1. Catherine Lim’s approach. Unlike Simon Tay’s “Stand Alone”, which adopts a first-person narrative, Catherine Lim opts for a third-person perspective in this collection; while the former clearly offers greater personal insights and emotive exposition, the latter provides a more obvious harmonization between commentary or critique and story-telling. Dealing with the supposed realities of life, the stories in “Little Ironies: Stories Of Singapore” are more dramatic, unafraid of discussing societal taboos such as death, and challenging traditionally accepted Asian-Singaporean norms.
2. Aptly titled “Little Ironies”. Some stories are absolutely scathing in its description of ordinary Singaporeans who pursue a certain goal or ambition, yet in the process inadvertently – most of the time unknowingly – lose sight or grasp of the things that matter the most. Catherine Lim is particularly sarcastic in her mockery of individuals who are self-indulgent or overly-pragmatic, and sadly distance themselves from their beloved families and friends.
3. “The Teacher”. Even though this story is one of the shortest, it is easily my favourite narrative from the entire collection. In summary, it highlights the superficiality of an English teacher who pedantically focuses solely on his students’ language abilities – revolving around the grammar, structure, et cetera of their essays – without comprehending the content. His oversight and insistence blinds him to a student’s indirect distress signals of trouble in her family, and coldly dismisses her ambitions and honest plans for the future. It sends a simple message of how teachers can – and should – assume the roles of educators and mentors for their students and kids.
4. My favourite quote from “The Teacher”. “She was supposed to write a story with the title ‘The Stranger’ and all she did was write me a great deal of trash about her father … this composition is not only grossly ungrammatical but out of point … she actually jumped down from the eleventh floor? Such a shy, timid girl. If only she had told me of her problems. But she was always too shy and timid to speak up”.
5. Is there something wrong with the education system? Both “The Teacher” and “Adeline Ng Ai Choo” revolved around the degree of stress in the education system, and how different individuals have to juggle varying degrees of pressures and expectations from their families. More importantly, the rigidity of the system and circumstances stifles ours students, and does not provide sufficient avenues or platforms for students to speak up and express their emotions. Teachers and parents should not just focus on results and academic performance per se, and concern themselves more sincerely with the emotional development and growth of their students or children.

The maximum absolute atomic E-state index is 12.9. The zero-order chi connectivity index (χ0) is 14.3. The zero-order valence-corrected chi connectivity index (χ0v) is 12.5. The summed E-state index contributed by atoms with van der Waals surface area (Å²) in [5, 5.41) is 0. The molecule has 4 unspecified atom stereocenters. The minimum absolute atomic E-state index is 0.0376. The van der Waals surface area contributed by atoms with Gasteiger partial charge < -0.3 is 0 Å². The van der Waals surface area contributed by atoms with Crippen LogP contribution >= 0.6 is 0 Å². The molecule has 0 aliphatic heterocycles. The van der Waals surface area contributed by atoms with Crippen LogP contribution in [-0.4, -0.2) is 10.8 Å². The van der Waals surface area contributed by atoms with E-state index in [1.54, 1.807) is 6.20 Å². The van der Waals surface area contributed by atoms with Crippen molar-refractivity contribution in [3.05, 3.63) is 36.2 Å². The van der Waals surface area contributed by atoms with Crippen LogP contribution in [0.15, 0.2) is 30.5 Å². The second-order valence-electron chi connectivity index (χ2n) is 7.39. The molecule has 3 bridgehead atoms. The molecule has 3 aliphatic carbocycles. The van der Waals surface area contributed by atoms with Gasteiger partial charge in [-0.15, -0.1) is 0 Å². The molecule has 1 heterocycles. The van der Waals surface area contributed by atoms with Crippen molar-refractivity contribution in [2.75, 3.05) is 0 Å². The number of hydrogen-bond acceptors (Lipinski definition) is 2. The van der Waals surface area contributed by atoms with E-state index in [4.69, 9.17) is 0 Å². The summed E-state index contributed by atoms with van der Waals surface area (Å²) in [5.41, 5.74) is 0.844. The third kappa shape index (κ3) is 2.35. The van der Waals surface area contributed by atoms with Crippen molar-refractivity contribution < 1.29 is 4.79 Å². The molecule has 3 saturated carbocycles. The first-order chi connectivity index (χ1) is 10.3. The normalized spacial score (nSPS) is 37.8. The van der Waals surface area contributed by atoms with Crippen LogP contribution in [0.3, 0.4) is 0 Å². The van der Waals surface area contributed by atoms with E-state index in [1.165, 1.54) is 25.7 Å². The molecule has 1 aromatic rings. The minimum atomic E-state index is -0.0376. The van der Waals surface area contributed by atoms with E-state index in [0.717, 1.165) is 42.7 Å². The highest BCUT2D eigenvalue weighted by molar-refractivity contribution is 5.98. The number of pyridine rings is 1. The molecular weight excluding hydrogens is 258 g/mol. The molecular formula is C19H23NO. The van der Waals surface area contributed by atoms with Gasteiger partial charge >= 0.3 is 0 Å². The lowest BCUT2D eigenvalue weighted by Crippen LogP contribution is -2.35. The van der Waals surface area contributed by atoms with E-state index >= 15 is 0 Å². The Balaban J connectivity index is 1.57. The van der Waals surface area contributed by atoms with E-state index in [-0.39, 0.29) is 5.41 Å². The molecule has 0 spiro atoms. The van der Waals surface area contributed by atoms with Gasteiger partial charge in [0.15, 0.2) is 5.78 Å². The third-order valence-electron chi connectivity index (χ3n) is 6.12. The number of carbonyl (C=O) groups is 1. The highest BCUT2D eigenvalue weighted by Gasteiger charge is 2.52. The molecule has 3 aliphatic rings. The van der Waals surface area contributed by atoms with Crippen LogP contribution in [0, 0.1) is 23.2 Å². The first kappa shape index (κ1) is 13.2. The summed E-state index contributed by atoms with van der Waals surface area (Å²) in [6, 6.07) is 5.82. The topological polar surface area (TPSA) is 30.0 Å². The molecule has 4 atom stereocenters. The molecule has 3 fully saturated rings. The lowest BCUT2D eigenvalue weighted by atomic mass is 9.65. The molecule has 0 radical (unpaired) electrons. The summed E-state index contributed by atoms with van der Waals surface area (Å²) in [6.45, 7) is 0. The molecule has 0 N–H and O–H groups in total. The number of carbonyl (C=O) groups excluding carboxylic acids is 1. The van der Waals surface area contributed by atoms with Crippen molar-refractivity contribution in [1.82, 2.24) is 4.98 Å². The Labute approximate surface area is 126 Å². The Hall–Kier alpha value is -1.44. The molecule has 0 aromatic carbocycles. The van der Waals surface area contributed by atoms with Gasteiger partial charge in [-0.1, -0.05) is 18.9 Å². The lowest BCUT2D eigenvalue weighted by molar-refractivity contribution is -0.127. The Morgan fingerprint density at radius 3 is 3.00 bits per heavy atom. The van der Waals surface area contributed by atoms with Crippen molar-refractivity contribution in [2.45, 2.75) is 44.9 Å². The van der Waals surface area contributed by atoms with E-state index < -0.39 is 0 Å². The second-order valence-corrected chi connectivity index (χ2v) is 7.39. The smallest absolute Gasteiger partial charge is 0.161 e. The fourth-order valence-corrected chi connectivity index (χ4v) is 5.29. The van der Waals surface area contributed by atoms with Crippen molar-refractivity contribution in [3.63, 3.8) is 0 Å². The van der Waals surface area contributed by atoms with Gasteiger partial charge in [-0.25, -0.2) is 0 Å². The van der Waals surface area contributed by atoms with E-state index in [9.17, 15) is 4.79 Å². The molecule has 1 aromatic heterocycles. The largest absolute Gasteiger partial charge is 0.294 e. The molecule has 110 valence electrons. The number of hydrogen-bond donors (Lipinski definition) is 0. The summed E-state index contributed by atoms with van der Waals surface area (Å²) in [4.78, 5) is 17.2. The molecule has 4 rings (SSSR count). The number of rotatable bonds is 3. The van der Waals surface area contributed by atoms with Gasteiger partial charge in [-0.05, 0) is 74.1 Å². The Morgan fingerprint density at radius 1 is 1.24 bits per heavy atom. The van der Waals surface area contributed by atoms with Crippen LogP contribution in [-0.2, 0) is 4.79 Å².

6. Individuals residing in the homes of their relatives. This seems like a special trend of Chinese individuals who live under the roofs of their relatives because of a variety of special reasons; sometimes because they are the second wife of the husband, or simply because they do not have money. In “The Jade Pendant” and “Eggs”, it is unfortunate that they are often treated as beggars and servants, while their kids suffer from mockery and limited privileges within the household.
7. “The Journey” and “Monster”. These stories reveal generational differences, and reflect the conundrum between tradition and modernity, constancy and change. As Singapore modernises and industrialises, it seems inevitable that certain elements of the past would have to give way; as the older individuals are seen as bastions of our history, memories and heritage. “The Journey” particularly stands out because Catherine Lim highlights the theme of appearance versus reality; that the modern comforts of luxury and better sanitary standards does not naturally bring about true happiness and prosperity. It is sometimes worthwhile to preserve our culture and our past, as antiquated they may seem.
8. The practicalities and realities of love and marriage. The characters of “Miss Pereira”, “The Marriage” and “Love” are obsessed with the pragmatism of love and marriage, hankering over whether their future partners would guarantee a more financially stable future, or provide considerable fortunes. Perhaps the demands of everyday lives and blind concern for futures have marred the sanctity of love.
9. Unstable family environments. Many of the characters in the multitude of stories (“The Father”, “The Teacher”) have had to live in family environments that are volatile and unstable; atmospheres which do not provide for family bliss and warmth. Many of the children involved feel isolated and alone, and do not have access to avenues to speak up or to confide to individuals they can trust in. Furthermore, many of the perpetrators are consumed by their own desires and vices that they have chosen to indulge in.
10. The prevalence of vices. Catherine Lim mocks many of her characters who choose to stake their fortunes and future on gambling; and their obsessions often leave them with little to rejoice about. Other vices such as drinking and lust lead readers to be scathing in our judgement, with the characters mourning over the destruction wrecked upon their lives.